Microsoft Dynamics 365 Blog

Last week at Convergence I lead a session on reporting for Microsoft Dynamics CRM. At that session I’d promised to provide some more details on how you can embed SQL Server Reporting Services reports into your CRM forms. This technique improves adoption of CRM by adding context to forms and by providing a richer user experience.

To use this technique you’ll need to take the following steps (I’ll explain each in turn below):

  1. Create a report that can accept parameters from CRM.
  2. Published the report (RDL) so that it is accessible outside of the CRM application.
  3. Create an iframe on your form pointing to the report.

Create a Report with Parameters

The first step in the process is to create a report that is going to look good and make sense on a CRM form. I’ll let you figure out what “looks good” but for the report to make sense on a form it has to take in the context of the current record. CRM iframes can pass that context into the report via query string parameters but the report has to be built to accept those parameters. There are six parameters that you will need to add to your report. You can read about the details of those parameters in the CRM SDK or consult the table below:


To add these parameters to your report open your RDL file for editing. Within BI Development Studio right click the “Parameters” folder icon and choose “New Parameter…”. Enter the names of the parameters in the Parameter Properties dialog box with the properties as shown below.


When you’ve created entries for all of the parameters your parameter listing should like this:


Of these parameters, the most useful for adding context will be the @id parameter. This parameter is the GUID of the record currently loaded onto the form. You can use this to filter the results of the report that you’re running – either using filtering within the report or as part of your SQL query as in the following example:

SELECT customerid, owneridname, statecodename, subjectid, ticketnumber, title

FROM FilteredIncident

WHERE (customerid = @id)

The @id in the query is a reference to the id parameter, the actual value of the parameter will be substituted in when the report is run. This query retrieves the Cases (Incidents) associated with the id passed into the report. You could display these as a listing or chart within the Account form to provide an immediate view into open and closed cases for a given account.

Publish the Report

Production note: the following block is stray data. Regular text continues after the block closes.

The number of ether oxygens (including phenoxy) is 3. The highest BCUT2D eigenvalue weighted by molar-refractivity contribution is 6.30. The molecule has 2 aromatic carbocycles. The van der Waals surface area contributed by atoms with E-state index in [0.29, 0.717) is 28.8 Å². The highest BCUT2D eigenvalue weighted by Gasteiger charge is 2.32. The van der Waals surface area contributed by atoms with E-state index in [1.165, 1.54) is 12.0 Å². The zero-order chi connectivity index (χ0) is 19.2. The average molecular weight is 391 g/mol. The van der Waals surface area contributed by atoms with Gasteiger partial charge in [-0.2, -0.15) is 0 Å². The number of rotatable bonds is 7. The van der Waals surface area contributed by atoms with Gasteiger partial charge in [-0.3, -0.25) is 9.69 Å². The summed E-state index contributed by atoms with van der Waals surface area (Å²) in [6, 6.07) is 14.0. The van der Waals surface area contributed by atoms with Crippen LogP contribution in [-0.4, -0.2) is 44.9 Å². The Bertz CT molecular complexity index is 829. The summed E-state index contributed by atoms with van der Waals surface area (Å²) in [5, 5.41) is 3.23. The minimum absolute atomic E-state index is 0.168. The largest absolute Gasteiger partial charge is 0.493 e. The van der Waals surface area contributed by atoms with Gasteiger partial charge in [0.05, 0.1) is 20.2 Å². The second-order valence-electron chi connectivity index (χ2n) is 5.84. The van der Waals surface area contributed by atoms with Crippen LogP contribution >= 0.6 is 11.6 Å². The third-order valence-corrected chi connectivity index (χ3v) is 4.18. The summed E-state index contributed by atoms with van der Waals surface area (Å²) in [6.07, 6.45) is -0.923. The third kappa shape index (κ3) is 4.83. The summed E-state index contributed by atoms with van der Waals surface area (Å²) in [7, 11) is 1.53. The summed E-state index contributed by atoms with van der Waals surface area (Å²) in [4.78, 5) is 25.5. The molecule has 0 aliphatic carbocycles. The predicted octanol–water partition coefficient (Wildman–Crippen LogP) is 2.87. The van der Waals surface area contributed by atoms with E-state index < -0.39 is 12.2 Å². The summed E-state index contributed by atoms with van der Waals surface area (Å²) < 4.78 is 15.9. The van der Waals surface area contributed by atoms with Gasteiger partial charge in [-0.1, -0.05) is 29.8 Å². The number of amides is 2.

In order for your report to be viewed within a CRM form you will need to publish it to a location where it can be accessed directly from the SSRS server. (Reports within CRM are usually viewed from the CRM application server and not the SSRS server). There are a couple of ways to do this; the most straight forward way is to publish the report directly through the SSRS Report Manager. I’d recommend placing the report in the folder for the CRM organization to which it belongs.


To do that navigate to the SSRS Report Manager (usually this is http://[servername]/Reports/) and then click on the appropriate folder. An organization named “Contoso” will have its reports in a folder called “Contoso_MSCRM”. Click the “Upload File” button and upload the RDL. (For other ways to publish the report see the post How it Works: SQL Server Reporting Services and Dynamics CRM).

Note that if you try to run the report from here it won’t work properly – the parameter value isn’t being set. To get that parameter value set you’ll need to invoke the report from an iframe within a CRM form.

Create an iframe on a CRM Form

The last step of building this type of customization is the creation of the inline frame on a form. I’ll presume that you know how to edit a form in CRM, to prepare a form to display an inline report add an iframe to the form and create it with the properties as show below:


Note that the “Pass record object-type code and unique identifier as parameters” is checked. This will ensure that the parameter data is passed into the report. Note too that the “Restrict cross-frame scripting” box is unchecked. On the “Formatting” tab of this dialog (not shown) you’ll probably want to check the box “Automatically expand to use available space”. This will increase the height of the iframe so that your report displays properly.

But you aren’t done yet; the key piece of information you’ll put into the dialog box is the URL for the iframe. That URL will point to the SSRS server and to the report you published in the previous step. Those URLs take several parameters, you can get the full details from the SSRS SDK topic “Using URL Access Parameters”. If you’re not interested in the details just modify the following URL for your environment:


The servername, organization/folder name and report name will all need to be modified to work with your report. The query string parameters indicate how the report should be displayed, the “ToolBar=false” parameter will cause the report to display without the Report Viewer controls which is likely the effect that you want for an inline report. By checking the “Pass record object-type code…” checkbox that URL will get some additional query string parameters added to it – the ones you set your report to accept in the first step.

The result is a CRM form that can provide more information and context to users, much like the Lead form below.



Barry Givens

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